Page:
To the whole reaction mass there is added and thoroughly admixed therewith, with or without first preliminarily treating the reaction mixture for the removal of compounds of the order of formic acid, a sufficient amount'of an aqueous solution of an alkali, such,-for instance, as caustic soda, to insure complete saponification of the saponiflable constituents, care being taken to not unduly dilute the mixture with water, and the mixture is allowed to settle. There are thereby formed two immiscible layers: the supernatant layer is oily, and consists of unoxidized hydrocarbons and unsaponified oxygen compounds of hydrocarbons; while the subnatant layer is aqueous no and soapy, and comprises the alkali salts of the aforesaid acids together with a material amount of non-acidic and unsaponiflable oxidized compounds (mainly ketonic in constitution) which tenaciously associate with the said acids and/or their salts and from which latter they can be wholly separated only with great difilculty. This subnatant layer appears to be an emulsion of these unsaponifiable oxidation products in the aqueous solution of the said salts (soaps). The supernatant layer is drawn oil, and may serve as oxidation-promoter in a subsequent charge of starting material.
The subnatant layer, which comprises or contains the basis of my bactericidal, fungicidal and insecticidal composition, may be dispersed in a suitable liquid medium for direct use; it may, however, be dehydrated as, for example, by subjecting it to evaporation treatment at a temperature of from about 120 to about 150 C. in the presence or absence of added petroleum hydrocarbons to assist in the dehydration. Likewise, the fatty acid salt content of the composition may be increased by separating therefrom at least the major proportion of unsaponifiable bodies including particularly compounds of ketonic constitution which tenaciously associate with the saponified compounds. For effecting this separation the following procedure is preferred: With the hereinbefore described subnatant aqueous layer there is thoroughly admixed a solventfor the unsaponifiable bodies which solvent is immiscible with water, such, for instance, as a petroleum oil distillate, for example a 36-40 Baum distillate, in a suitable amount which may equal in volume that of the aqueous layer, and the mixture is allowed to settle. Thereupon the mixture separates into two layers, the supernatant oily layer containing the said solvent and at least the major proportion of the unsaponifiable bodies theretofore associated with the saponified compounds, and the subnatant layer containing the aforesaid soaps and at most a minor proportion of the aforesaid unsaponifiable bodies.
Dispersions, that is to say, solutions or emulsions of high insecticidal value and suitable for spraying upon vegetable growth, are prepared by dissolving or thoroughly admixing with 100 parts by weight of liquid medium, e. g., water, the aforesaid dehydated soap, in an amount equalling from 0.1 to 1.0 part by weight, say, 0.5 part by weight, or the aforesaid alkali-treated reaction mixture, in effectively equivalent amount. I may incorporate in such solutions or emulsions substances exerting a fungicidal effect or exerting an insecticidal effect supplementing that of the said soaps. The liquid medium may consist of an oil, e. g., a petroleum distillate, such as "kerosene, or of water, or of both.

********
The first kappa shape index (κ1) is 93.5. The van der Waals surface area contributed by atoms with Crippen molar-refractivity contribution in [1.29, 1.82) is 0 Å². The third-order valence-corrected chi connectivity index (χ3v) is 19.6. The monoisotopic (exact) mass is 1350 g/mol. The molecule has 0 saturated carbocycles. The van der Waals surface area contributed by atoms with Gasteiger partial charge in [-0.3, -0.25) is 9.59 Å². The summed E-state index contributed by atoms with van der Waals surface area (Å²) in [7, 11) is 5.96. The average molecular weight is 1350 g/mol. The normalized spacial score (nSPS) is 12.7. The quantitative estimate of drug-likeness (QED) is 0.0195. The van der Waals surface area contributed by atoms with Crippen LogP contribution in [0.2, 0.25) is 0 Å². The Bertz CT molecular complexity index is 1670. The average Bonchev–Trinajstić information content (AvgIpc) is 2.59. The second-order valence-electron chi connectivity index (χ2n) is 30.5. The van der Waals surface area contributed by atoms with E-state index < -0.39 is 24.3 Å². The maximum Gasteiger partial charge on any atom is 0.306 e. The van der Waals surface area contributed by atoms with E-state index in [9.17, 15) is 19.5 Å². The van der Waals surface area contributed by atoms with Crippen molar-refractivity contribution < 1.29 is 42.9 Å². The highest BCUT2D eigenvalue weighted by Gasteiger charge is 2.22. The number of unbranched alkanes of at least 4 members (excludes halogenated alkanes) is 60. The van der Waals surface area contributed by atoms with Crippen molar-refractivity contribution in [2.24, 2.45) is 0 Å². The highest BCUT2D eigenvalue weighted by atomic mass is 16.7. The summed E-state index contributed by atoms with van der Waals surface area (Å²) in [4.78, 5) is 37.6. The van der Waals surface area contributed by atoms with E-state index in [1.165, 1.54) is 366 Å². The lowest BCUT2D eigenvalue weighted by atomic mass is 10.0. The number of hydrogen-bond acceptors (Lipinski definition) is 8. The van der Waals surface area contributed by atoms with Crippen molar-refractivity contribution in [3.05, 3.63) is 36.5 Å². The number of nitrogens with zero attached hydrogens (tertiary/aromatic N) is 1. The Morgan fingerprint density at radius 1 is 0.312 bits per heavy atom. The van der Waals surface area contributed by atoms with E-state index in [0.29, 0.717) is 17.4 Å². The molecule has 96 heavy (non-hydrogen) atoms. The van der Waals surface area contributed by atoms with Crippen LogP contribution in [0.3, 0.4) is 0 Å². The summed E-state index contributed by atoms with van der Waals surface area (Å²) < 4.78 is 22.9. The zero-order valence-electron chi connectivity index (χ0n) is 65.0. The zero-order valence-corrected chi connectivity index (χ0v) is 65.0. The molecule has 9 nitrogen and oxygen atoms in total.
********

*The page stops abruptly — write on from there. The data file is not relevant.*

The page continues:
A large number of compositions prepared from various petroleum hydrocarbon mixtures by the .-process hereinbefore described have been tested,
including compositions prepared from (a) a pc- Organism: B.coli
Agent: Alkali salts oithe Iynthotlc fatty acids troleum fraction supposed to be commercially pure decane and sold under the trade-name of Varnolene"; (b) a 45 Baum distillate; (c) a 36-40 Baum distillate: (d) tar still distillates ranging from 31 to 28 Baum; (e) white wax; and (j) Sharples wax. These compositions possess, in common, high insecticidal, bactericidal and fungicidal power and low toxicity to animals and to vegetable growth. In the case of an insecticidal composition prepared by oxidizing a 36-40 Baum petroleum distillate, saponifying the saponiflable constituents of the reaction mass with caustic soda solution, drawing oil the supernatant oily layer, and separating at least the major proportion of associated unsaponiflable (ketonic) bodies from the soaps in the subnatant aqueous layer by treatment with an immiscible solvent, yielding a clear wine-colored solution, an aqueous insecticidal spray containing 0.5 per cent of the said soap showed, in a single application, a mortality on live San Jose lice of from 96 to 98%, two applications thereof making a practically complete kill. Single applications of the compositions, in spray form, have been found to be so effective against scale in the dormant state that the insects were entirely exterminated in two successive years.
Under certain conditions it may be found desirable to use the aforesaid fatty acid compounds in the form of unstable, or readily decomposable, salts; for example, ammonium compounds thereof. Thus, I may use a dispersion, in a liquid medium, of the ammonium soap which readily parts with ammonia, leaving active free fatty acids.